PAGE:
Macbeth – Closing Address to the Jury, Prosecution. Essay
Macbeth – Closing Address to the Jury, Prosecution.
Good morrow esteemed lords and ladies of the court, it is within my regrets to tell you that our “noble” thane (of both Glamis and Cawdor) and King Macbeth has murdered our fair (late) King Duncan for his own traitorous and greedy purposes. Macbeth has betrayed his country and committed regicide, the highest form of sacrilege. The prosecution has found Macbeth guilty beyond a reasonable doubt, with several accounts of murder, manslaughter, attempted murder, one account of regicide and conspiring to murder. (accessory to murder) 😛
Macbeth is a murderous heathen, whom sought to heighten himself to the rank of King by betraying the country (already stated this), his King and god. An earlier witness; one of Macbeth’s “Loyal” servants, (the gentle woman) stated that he had heard Macbeth whispering “I go, and it is done. The bell invites me. Hear it not, Duncan, for it is a knell that summons thee to heaven or to hell.” Obviously scared of Macbeth’s murderous mind, the servant stayed quiet until now. There were more witnesses as of yesterday, as a cutthroat hired by Macbeth told the jury of the atrocities he had performed, before being dragged off to be executed. To quote; the murderer said “Macbeth threatened me with a certain death if I were to betray him.
That was just a shimmer of the murderer within him.” The prosecution would also like to point out that straight after Duncan’s body was found, Macbeth killed the two intoxicated guards, blaming these poor innocent men for the murder, and also dispatching of two possible witnesses. Macbeth did also state “O, yet I do repent me of my fury, that I did kill them.” In stating “them”, Macbeth could have been referring to both the murdered slaves and our fair King Duncan. Macbeth also insinuated that the drunken guards murdered Duncan in his sleep, but if you look and think, and I am sure you are all intelligent Lords and Ladies, a drunken guard cannot harm more than a fly (people who are drunk are more likely to become very aggressive), as they would not be able to stand.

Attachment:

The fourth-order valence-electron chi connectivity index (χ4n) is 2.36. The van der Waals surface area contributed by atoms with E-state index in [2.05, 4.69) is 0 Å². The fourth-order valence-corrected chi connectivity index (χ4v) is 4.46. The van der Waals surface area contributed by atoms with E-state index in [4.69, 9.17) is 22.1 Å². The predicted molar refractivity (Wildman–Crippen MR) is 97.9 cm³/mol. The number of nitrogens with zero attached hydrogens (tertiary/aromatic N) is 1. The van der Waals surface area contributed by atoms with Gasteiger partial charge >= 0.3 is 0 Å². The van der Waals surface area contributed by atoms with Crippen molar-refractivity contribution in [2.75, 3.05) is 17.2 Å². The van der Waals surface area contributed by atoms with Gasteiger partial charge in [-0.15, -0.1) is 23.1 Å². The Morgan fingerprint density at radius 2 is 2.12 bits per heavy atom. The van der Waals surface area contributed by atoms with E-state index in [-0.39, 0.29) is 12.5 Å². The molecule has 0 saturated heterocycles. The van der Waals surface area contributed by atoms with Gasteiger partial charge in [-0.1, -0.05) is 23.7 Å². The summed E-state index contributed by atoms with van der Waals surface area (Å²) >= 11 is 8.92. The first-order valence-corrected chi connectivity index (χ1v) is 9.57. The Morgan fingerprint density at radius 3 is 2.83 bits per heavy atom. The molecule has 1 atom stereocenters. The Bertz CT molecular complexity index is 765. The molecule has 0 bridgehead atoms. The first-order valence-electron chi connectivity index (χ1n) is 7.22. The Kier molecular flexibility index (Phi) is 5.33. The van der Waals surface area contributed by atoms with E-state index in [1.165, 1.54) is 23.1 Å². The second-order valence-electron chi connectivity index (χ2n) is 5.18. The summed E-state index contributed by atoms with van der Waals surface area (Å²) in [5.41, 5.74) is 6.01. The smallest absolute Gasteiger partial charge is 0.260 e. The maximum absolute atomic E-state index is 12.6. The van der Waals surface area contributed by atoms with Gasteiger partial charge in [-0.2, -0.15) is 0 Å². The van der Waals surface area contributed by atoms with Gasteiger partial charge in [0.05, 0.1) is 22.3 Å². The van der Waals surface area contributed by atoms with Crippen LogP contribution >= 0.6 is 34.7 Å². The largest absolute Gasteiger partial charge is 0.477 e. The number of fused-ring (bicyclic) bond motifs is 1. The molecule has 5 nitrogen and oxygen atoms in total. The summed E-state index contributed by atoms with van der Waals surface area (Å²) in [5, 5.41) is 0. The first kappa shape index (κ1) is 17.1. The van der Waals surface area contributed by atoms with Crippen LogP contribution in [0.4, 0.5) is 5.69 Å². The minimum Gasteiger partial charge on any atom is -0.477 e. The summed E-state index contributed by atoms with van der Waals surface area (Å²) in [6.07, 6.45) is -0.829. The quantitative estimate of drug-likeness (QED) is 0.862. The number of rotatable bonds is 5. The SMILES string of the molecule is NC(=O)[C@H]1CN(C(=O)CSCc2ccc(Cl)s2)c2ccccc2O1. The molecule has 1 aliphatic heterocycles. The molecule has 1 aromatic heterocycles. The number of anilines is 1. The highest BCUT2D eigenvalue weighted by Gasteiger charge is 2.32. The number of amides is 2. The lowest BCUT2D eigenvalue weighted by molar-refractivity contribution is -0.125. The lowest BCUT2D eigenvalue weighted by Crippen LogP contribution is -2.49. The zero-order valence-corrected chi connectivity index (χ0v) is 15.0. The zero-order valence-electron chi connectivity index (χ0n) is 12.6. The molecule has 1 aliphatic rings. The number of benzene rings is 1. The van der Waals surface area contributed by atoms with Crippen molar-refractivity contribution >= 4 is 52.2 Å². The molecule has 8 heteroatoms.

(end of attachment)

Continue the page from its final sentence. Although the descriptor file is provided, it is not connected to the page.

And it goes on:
In an earlier testimony, we called upon Lady Macbeth, who, when confronted with the evidence and questioning, cracked under pressure and confessed her hand in murdering Duncan. Lady Macbeth acknowledged Macbeth and herself plotting to murder Duncan, Banquo, and MacDuff’s wife and children. Macbeth also attempted to murder Fleance and MacDuff. A servant came forth and stated that Lady Macbeth had whispered to Macbeth “Infirm of purpose! Give me the daggers. The sleeping and the dead, are but as pictures. ‘Tis the eye of childhood, that fears a painted devil. If he do bleed, I’ll gild the faces of the grooms withal, For it must seem their guilt.” Lady Macbeth obviously did not know she was whispering loud enough for the Servant to hear. Unfortunately, Lady Macbeth has passed away now, taking her life before more answers arose.
The defence earlier tried to state Macbeth was acting under the influence of three evil witches. They stated that the witches had told him “All hail, Macbeth, that shalt be king hereafter!” According to the defence, this justifies treason, heresy, murder and plotting against the crown. The court was lucky (luck is not a part of their nature) enough to get one of the Witches (Weird Sisters and they don’t listen to petty human demands and/or requests) in the room, whom stated that “Macbeth sought to murder King Duncan on his own accord; we witches merely stated he would be King.” The Witch denied fuelling Macbeth’s murderous tendencies.
MacDuff, slayer of the late Macbeth, retold the account of his family’s murder, which was issued by Macbeth. He stated to the court that his wife and son were in the midst of talking when a murderer ( he wasn’t there when they were murdered he had heard news of it but never witnessed it ), sent by Macbeth shook the residence by declaring that he was a traitor. He stated that his son, a brave young lad, meant to protect his father’s name. His honourable son screeched at the Murderer, “Thou liest, thou shag-eared villain!” This was followed by a fatal stab to his son, in which Lady MacDuff ran, shouting murder. The villainous murderer sought after Lady MacDuff, who could not outrun the murderous lunatic. MacDuff was severely shaken during this testimony, for reasons obvious to the court.
He also recounted the end of Macbeth, in affirming “I held his head… I held the head of the treacherous king. I had to do it; he slaughtered my family, my life! I regret to say I enjoyed it, enjoyed taking back what he took from me.” If this does not prove the guilt of Macbeth, I do not know what does. As the court can see, the mind inside of Macbeth was a sickening one, as he ordered the slaughter of innocent people, to secure his position as King. In all these dishonourable acts, I believe it is in the interest of the court to say that Macbeth is guilty of multiple accounts of treason, murder, attempted murder, manslaughter, regicide and heresy. I thank you, esteemed lords and ladies, for your time in this period of turmoil. May King Duncan rest in peace, and the wicked Macbeth burn for his crimes.